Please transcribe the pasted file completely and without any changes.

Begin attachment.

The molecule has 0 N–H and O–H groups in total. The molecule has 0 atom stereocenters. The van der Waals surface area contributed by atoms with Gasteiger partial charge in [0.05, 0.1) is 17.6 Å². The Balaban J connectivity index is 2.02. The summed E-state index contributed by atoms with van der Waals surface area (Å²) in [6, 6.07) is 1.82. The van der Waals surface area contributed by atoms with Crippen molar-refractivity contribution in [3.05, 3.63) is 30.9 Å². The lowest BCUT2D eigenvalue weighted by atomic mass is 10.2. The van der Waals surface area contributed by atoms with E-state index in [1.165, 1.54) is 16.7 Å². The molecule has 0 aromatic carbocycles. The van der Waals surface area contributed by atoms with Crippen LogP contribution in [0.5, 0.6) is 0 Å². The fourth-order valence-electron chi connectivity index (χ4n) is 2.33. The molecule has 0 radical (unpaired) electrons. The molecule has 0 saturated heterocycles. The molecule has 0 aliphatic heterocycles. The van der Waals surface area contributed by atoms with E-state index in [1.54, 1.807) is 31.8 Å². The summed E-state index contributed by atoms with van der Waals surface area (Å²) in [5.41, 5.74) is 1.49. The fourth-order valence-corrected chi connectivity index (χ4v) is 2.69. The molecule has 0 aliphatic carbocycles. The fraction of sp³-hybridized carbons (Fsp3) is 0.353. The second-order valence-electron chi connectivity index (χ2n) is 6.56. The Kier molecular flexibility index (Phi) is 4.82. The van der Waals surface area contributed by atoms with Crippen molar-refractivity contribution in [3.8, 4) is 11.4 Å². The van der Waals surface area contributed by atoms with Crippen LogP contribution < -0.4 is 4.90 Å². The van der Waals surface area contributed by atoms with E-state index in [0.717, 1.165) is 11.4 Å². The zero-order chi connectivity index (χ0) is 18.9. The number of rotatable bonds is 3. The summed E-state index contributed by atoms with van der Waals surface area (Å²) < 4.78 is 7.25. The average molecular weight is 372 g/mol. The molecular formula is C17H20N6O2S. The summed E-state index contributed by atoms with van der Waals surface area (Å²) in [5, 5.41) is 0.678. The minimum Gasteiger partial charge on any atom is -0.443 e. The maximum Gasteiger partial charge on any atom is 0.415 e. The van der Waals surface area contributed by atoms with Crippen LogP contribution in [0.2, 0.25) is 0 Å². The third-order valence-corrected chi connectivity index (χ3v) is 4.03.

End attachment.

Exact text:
The molecule has 0 N–H and O–H groups in total. The molecule has 0 atom stereocenters. The van der Waals surface area contributed by atoms with Gasteiger partial charge in [0.05, 0.1) is 17.6 Å². The Balaban J connectivity index is 2.02. The summed E-state index contributed by atoms with van der Waals surface area (Å²) in [6, 6.07) is 1.82. The van der Waals surface area contributed by atoms with Crippen molar-refractivity contribution in [3.05, 3.63) is 30.9 Å². The lowest BCUT2D eigenvalue weighted by atomic mass is 10.2. The van der Waals surface area contributed by atoms with E-state index in [1.165, 1.54) is 16.7 Å². The molecule has 0 aromatic carbocycles. The van der Waals surface area contributed by atoms with Crippen LogP contribution in [0.5, 0.6) is 0 Å². The fourth-order valence-electron chi connectivity index (χ4n) is 2.33. The molecule has 0 radical (unpaired) electrons. The molecule has 0 saturated heterocycles. The molecule has 0 aliphatic heterocycles. The van der Waals surface area contributed by atoms with E-state index in [1.54, 1.807) is 31.8 Å². The summed E-state index contributed by atoms with van der Waals surface area (Å²) in [5.41, 5.74) is 1.49. The fourth-order valence-corrected chi connectivity index (χ4v) is 2.69. The molecule has 0 aliphatic carbocycles. The fraction of sp³-hybridized carbons (Fsp3) is 0.353. The second-order valence-electron chi connectivity index (χ2n) is 6.56. The Kier molecular flexibility index (Phi) is 4.82. The van der Waals surface area contributed by atoms with Crippen molar-refractivity contribution in [3.8, 4) is 11.4 Å². The van der Waals surface area contributed by atoms with Crippen LogP contribution < -0.4 is 4.90 Å². The van der Waals surface area contributed by atoms with E-state index in [0.717, 1.165) is 11.4 Å². The zero-order chi connectivity index (χ0) is 18.9. The number of rotatable bonds is 3. The summed E-state index contributed by atoms with van der Waals surface area (Å²) < 4.78 is 7.25. The average molecular weight is 372 g/mol. The molecular formula is C17H20N6O2S. The summed E-state index contributed by atoms with van der Waals surface area (Å²) in [5, 5.41) is 0.678. The minimum Gasteiger partial charge on any atom is -0.443 e. The maximum Gasteiger partial charge on any atom is 0.415 e. The van der Waals surface area contributed by atoms with Crippen LogP contribution in [0.2, 0.25) is 0 Å². The third-order valence-corrected chi connectivity index (χ3v) is 4.03.